Metadata fields in DAM systems can help support an organization’s digital rights management (DRM) strategy, or processes to control the use of copyrighted digital material. These fields can be used to capture usage rights, expiration dates, or project details for each asset. Users can also attach files, such as a model release form or contract, so teams have everything they need in one place. This can be especially valuable when managing stock photography, which often has very specific use parameters.
Additional tools — like watermarks, end-user license agreements (EULAs), version control, and analytics — also regulate how and where content is used, and help ensure proper compliance.
3. File conversions are eating up too much design time
Are your designers constantly fielding file conversion requests from other departments? This workflow interruption creates a bottleneck for all involved and can bring creativity to a standstill.
A DAM system can automate file conversions once and for all. Just preset conversions in the system based on common use cases, and from there, your team can automatically download files in the size and format they need. For example, you can set role-specific conversions so your social team can always download photos for Instagram in the required 640×640 JPEG size.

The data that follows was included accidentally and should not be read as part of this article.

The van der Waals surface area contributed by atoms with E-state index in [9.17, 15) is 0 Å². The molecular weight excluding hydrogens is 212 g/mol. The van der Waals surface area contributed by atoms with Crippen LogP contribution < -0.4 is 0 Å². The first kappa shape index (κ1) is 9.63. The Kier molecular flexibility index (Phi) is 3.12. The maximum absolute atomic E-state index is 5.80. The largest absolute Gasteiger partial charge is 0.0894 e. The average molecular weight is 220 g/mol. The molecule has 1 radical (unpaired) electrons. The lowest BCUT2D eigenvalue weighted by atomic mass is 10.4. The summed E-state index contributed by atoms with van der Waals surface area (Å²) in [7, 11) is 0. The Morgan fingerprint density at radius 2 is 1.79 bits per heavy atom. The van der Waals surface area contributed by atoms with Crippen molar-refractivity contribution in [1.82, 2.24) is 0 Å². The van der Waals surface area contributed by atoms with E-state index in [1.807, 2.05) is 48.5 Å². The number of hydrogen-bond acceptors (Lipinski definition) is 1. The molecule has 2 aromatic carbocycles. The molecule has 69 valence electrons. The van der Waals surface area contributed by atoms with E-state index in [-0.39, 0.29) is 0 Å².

Your design team will thank you, because all they need to do is upload their master files directly from Adobe Illustrator or InDesign, and the DAM system takes care of the rest — relieving them from endless file conversion requests. And with quick and easy access to the format they need, your users will no longer risk crashing their PowerPoint presentations with huge TIFF files (insert roaring cheer)!
4. Your systems don't communicate with each other
There’s no denying that the right combination of technologies can make your marketing and creative operations easier. But, if they don’t work together, you may end up with workflows that are redundant and inefficient. If you’re currently using a file-sharing tool that only integrates with a small portion of your marketing technology (martech) stack, or it takes hours to organize, release, and communicate content requirements for an upcoming campaign, you’re wasting time and energy.